Do we need to overturn financial regulatory system?
Given the manner in which the Sahara Group’s mammoth fund-raising slipped through India’s various financial regulators, or how the turf war between Sebi and Irda resulted in sales of fresh ULIPS being stopped for a few months, India’s financial sector regulatory system needs some pretty serious fixing. More so when you consider it will be at least 8 times as large in the next 30 years or so (based on its current proportion of GDP and the rise in GDP) and will be far more complex than it is today. The HLCC coordination mechanism between various independent regulators is supposed to take care of this, but we’ve seen too many examples of this not working in the manner it should.
Which is why the government constituted the Financial Sector Legislative Reforms Commission (FSLRC) under Justice BN Srikrishna to rewrite and harmonise financial sector legislations, rules and regulations. FSLRC’s just-released discussion paper on the benefit of a unified financial regulatory agency—with an RBI stripped of its Debt Management Office (DMO)—seeks to collapse individual regulators like Sebi and Irda into one Unified Financial Agency. At one level, the proposal makes a lot of sense—while commodities markets are obviously different from financial ones, at a more fundamental level, they’re both about selling products that seek to mitigate risk and, more often than not, the players in both are the same. In which case, why can’t the capital markets regulator also regulate commodity markets? That, the discussion paper says, regulators must be legally obliged to analyse the costs and benefits of each proposed regulation is a breath of fresh air given how arbitrary so many regulatory actions are right now. And while it’s true RBI governs banks, given that banks have other risk—pension/insurance/brokerage—a more holistic look is not out of order.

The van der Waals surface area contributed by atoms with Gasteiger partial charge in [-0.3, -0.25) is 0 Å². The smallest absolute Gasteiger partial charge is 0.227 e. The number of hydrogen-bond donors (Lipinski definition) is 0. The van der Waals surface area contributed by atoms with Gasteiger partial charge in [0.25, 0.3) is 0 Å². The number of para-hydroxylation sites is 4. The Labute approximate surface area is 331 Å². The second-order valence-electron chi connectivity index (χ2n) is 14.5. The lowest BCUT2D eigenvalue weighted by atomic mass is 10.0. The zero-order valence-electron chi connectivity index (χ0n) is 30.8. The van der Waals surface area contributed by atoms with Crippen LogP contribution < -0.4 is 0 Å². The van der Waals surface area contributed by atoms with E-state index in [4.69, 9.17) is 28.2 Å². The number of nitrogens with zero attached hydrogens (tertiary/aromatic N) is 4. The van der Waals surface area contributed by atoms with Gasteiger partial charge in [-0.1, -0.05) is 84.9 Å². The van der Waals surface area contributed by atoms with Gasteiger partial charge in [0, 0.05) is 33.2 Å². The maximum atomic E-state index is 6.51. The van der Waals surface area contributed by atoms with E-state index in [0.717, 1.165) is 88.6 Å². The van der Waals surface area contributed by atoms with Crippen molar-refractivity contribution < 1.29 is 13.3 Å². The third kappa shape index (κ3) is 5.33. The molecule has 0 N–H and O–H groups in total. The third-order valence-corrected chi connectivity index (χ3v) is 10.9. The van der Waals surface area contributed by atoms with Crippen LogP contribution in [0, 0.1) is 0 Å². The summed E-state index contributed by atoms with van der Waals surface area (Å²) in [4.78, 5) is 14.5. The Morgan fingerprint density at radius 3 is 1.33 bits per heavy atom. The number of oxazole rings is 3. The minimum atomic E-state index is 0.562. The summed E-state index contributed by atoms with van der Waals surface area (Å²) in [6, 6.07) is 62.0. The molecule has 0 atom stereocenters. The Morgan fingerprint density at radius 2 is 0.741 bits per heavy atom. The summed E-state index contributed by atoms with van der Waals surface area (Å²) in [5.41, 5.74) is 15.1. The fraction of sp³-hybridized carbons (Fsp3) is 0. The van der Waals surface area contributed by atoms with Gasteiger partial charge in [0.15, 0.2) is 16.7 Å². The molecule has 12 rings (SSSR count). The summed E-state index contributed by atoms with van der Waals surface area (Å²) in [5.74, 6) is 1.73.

The debate which the discussion paper calls for promises to be interesting, not least because some regulators will protest their being subsumed into an omnibus regulator—others may root for the proposal in the hope they may get to head the body! But it’s not a one-sided argument. It’s not clear an RBI without a DMO, for instance, is necessarily a good thing though the oft-cited argument is an RBI with a DMO has conflicting objectives and makes RBI biased in favour of low interest rates. But as long as there’s a fiscal deficit, a truly independent DMO not coercing PSU banks to buy government debt could push interest rates so high it would hit economic activity. Though the discussion paper votes to keep banking supervision within RBI, an extreme view has been the central bank’s role should be restricted to monetary policy with banking supervision a part of a financial supervisory agency’s remit—this was withdrawn in the UK and banking supervision given back to the Bank of England after the Northern Rock fiasco. All these issues need resolution, though the reason for wanting a unified regulator has to be better than the reason (one of the reasons actually) cited in the discussion paper—that, given the paucity of talent and domain expertise in government, it would be easy to staff one regulator rather than many!